Yesterday the Bay Citizen ran a story about Marin County prison official's decision to let an inmate starve rather than serve him vegetarian meals. Since 70-year-old Mill Valley, CA, resident Dave McDonald didn't cite religious or medical reasons for his avoidance of meat, they couldn't provide him with vegetarian fare because "accommodating a multitude of diet demands from the facility's 300 inmates was problematic."
A vegetarian for over forty years, McDonald lost nearly 50 pounds during his 99 day incarceration. (The article begins by noting that the majority of the drug-related charges have since been dropped.)
Ingrid Newkirk, president of People for the Ethical Treatment of Animals, argues that denying meatless meals to an (almost) life-long vegetarian is cruel and unusual punishment (the end result, starvation, most definitely is). The muddying factor, according to prison officials, is that his diet is a moral choice and not a religious imperative.
Michael Risher, a staff lawyer with American Civil Liberities Union of Northern California, said that an inmate’s "'spiritual world view' not associated with an organized religion were often disregarded in prison."
There are many, many issues and devices that this article problematizes: the need to legitimize a prisoner's desire for fairness by noting how he was (probably) unfairly incarcerated; nutrition disparities and funding for food in our prison system, for example. But for now, I want to talk about morality and religion and the misleading phrase: "moral choice." While this discrepancy isn't the real concern of the article, I think it is indicative of a larger cultural phenomenon; confusion over the difference between morality and religion and why that distinction is useful in understanding how we value our own beliefs in relation to others.
So what is the difference between morality and religion? Anthropologist Clifford Geertz writes that religion is a desire to understand and order that which we can't overtly explain. Religion is the "formulation, by means of symbols, of an image of such genuine order of the world which will account for, and even celebrate, the perceived ambiguities, puzzles and paradoxes in human experience. The effort is not to deny the undeniable-- that there are unexplained events, that life hurts, or that rain falls upon the just-- but to deny that there are inexplicable events, that life is unendurable, and that justice is a mirage." Religion exists as symbols, rituals and rules which reinforce this understanding of our existence.
Morality, on the other hand, is an ideology, or a set of social instructions. It’s a code of conduct, which separates the responsible citizen from the undeserving undesirable and encourages individuals to evaluate their actions based on larger, socially agreed upon "truths." These truths can be based on religion or politics or history.... regardless they help guide the actions of the individual in terms of their society's agreed upon ideas of right and wrong.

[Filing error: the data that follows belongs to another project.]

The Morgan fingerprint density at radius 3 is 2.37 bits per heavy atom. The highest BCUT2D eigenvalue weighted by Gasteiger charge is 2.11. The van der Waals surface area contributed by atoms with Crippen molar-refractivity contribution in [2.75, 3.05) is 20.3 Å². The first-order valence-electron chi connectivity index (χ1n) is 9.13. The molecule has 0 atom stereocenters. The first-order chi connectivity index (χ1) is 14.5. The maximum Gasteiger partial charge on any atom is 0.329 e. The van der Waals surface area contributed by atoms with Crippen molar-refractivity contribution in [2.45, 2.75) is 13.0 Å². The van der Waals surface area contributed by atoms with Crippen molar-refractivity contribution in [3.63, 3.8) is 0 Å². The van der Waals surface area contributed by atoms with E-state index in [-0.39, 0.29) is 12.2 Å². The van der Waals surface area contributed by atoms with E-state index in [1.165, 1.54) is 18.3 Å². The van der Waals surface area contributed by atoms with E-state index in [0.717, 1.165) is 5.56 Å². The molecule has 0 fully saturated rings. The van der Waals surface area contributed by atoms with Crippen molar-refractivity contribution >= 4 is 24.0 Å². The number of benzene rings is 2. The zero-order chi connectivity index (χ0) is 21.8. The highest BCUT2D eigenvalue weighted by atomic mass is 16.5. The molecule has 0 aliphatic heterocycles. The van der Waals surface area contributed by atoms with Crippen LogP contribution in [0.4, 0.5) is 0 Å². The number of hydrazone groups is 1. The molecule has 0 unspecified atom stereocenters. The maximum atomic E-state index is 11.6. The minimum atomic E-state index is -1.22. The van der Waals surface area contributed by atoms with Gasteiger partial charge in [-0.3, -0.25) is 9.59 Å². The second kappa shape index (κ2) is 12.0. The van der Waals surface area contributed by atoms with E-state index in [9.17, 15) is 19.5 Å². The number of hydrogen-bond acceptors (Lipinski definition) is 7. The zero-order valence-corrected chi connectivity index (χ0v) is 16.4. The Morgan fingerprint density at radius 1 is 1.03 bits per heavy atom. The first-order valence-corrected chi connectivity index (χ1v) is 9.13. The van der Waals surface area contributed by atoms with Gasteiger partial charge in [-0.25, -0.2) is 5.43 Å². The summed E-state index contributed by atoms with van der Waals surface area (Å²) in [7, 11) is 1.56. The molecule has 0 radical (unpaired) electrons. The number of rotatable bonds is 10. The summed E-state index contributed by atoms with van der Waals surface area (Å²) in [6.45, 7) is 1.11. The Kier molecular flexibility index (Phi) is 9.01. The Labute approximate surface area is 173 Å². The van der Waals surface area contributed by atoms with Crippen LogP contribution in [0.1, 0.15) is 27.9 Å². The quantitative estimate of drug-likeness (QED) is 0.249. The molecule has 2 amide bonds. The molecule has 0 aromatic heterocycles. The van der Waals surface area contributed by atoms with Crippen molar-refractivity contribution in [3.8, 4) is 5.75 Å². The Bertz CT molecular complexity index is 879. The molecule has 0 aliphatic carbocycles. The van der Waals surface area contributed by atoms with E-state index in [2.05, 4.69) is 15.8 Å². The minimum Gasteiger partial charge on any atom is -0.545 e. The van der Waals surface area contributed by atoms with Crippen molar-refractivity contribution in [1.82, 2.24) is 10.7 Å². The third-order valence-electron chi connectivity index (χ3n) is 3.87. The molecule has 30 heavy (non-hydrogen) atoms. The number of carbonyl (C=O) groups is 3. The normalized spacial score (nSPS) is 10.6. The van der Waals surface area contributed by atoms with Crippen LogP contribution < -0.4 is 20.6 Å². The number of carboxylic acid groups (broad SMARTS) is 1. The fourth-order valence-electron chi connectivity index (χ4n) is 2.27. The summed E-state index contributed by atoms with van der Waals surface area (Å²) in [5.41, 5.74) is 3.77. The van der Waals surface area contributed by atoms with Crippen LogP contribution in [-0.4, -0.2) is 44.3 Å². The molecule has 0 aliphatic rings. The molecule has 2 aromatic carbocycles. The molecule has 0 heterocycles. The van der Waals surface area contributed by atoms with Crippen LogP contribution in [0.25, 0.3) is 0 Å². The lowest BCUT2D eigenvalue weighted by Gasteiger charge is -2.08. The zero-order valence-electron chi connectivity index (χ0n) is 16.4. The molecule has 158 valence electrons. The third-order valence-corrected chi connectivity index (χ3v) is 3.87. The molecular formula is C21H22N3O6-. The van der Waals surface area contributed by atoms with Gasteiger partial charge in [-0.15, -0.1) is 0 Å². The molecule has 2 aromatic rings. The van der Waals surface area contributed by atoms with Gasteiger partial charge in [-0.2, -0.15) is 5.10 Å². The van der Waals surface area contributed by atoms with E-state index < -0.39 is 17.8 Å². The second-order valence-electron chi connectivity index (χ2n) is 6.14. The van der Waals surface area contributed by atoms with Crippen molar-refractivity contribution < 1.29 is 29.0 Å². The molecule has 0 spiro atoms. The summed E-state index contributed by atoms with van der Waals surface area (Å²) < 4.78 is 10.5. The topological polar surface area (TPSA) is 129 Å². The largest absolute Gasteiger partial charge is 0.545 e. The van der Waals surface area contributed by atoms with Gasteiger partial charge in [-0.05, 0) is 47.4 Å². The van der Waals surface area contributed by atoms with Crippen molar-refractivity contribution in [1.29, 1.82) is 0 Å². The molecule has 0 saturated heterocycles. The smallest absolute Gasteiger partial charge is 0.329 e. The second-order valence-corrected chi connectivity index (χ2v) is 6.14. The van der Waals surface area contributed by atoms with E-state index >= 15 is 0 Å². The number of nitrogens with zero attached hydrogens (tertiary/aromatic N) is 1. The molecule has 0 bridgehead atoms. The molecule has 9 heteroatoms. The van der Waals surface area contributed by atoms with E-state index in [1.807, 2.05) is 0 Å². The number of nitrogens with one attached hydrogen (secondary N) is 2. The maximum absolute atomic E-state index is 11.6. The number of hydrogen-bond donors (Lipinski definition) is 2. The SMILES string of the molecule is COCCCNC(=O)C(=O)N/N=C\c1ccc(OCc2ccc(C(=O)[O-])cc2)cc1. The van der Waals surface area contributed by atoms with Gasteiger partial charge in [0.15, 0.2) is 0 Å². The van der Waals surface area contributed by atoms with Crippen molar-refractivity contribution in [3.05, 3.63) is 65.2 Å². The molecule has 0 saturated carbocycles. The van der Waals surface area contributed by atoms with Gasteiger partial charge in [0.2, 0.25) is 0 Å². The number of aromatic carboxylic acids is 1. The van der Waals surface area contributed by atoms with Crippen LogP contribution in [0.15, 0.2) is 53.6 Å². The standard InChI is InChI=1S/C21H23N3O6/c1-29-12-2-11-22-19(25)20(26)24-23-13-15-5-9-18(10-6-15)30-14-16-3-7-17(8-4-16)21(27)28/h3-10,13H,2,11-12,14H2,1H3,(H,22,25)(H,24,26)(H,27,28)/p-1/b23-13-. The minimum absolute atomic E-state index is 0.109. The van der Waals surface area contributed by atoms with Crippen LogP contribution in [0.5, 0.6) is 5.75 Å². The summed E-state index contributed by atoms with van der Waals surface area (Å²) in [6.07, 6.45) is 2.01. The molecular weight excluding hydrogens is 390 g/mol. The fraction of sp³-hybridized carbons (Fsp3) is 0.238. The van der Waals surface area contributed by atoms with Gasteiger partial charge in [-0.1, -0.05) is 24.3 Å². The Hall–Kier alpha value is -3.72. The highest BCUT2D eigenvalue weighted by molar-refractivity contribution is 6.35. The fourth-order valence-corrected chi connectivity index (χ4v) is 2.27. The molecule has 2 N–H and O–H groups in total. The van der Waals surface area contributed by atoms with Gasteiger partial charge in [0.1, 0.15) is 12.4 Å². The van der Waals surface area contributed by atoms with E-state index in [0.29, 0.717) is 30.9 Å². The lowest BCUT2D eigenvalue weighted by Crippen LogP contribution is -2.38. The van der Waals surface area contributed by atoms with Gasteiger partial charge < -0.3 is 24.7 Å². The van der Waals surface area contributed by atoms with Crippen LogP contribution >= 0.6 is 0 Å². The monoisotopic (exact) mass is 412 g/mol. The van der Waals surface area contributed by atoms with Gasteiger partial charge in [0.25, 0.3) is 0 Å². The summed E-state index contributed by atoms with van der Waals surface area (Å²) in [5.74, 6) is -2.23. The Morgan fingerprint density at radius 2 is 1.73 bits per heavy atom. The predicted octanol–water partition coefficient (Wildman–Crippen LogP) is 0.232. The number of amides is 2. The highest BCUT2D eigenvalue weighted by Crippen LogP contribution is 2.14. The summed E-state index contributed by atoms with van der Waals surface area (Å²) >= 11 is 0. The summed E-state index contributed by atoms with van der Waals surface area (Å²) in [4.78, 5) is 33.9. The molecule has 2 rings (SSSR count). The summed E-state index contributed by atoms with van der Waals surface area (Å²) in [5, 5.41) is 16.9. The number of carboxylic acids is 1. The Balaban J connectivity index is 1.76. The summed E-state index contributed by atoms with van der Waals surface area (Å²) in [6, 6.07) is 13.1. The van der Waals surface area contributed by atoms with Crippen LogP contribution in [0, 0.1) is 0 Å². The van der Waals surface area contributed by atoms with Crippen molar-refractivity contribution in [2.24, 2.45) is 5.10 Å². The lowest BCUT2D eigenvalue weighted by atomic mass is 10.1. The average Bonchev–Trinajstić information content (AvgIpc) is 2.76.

Although culturally, many view religion as immutable, anthropologically, it is viewed as a set of symbols which help us order and understand our world. Morality helps us live virtuously in that world. To assume that a diet based on morality is any less important to an individual is to deny the importance of our social ordering of right and wrong (and in a prison, no less.) The confusing (and sometimes anger inducing) part of a diet based on morality is that many still view it as a choice, an action which can be just as easily be ignored. Religious diets, on the other hand, are viewed as immutable edicts, with far harsher ramifications for deviation.
The article alludes to a fear on the part of the prison administrators that all inmates will now claim moral necessity for whatever dietary fancy strikes them (and it would not be the first or last time that someone used a claim of morality for individual gain). However, while there is clear evidence that vegetarianism (for some) is a moral issue, there is little research that chocoholics are feeding some fundamental social truth. In light of the growing number of vegetarians in the United States, it seems disingenuous to keep arguing that it is not a moral issue for many Americans and that morality isn’t as important as religion .A more nuanced (and anthropologically informed) understanding of dietary choices will lead to more equitable treatment among inmates and could help us expand our own dinner tables for our kosher, vegetarian, vegan, pork-avoiding neighbors, as well. While we may not personally feel as if we have a choice in whether or not to follow our moral compass or religious edicts, we do have a choice in how we treat others who don't follow the same systems we do.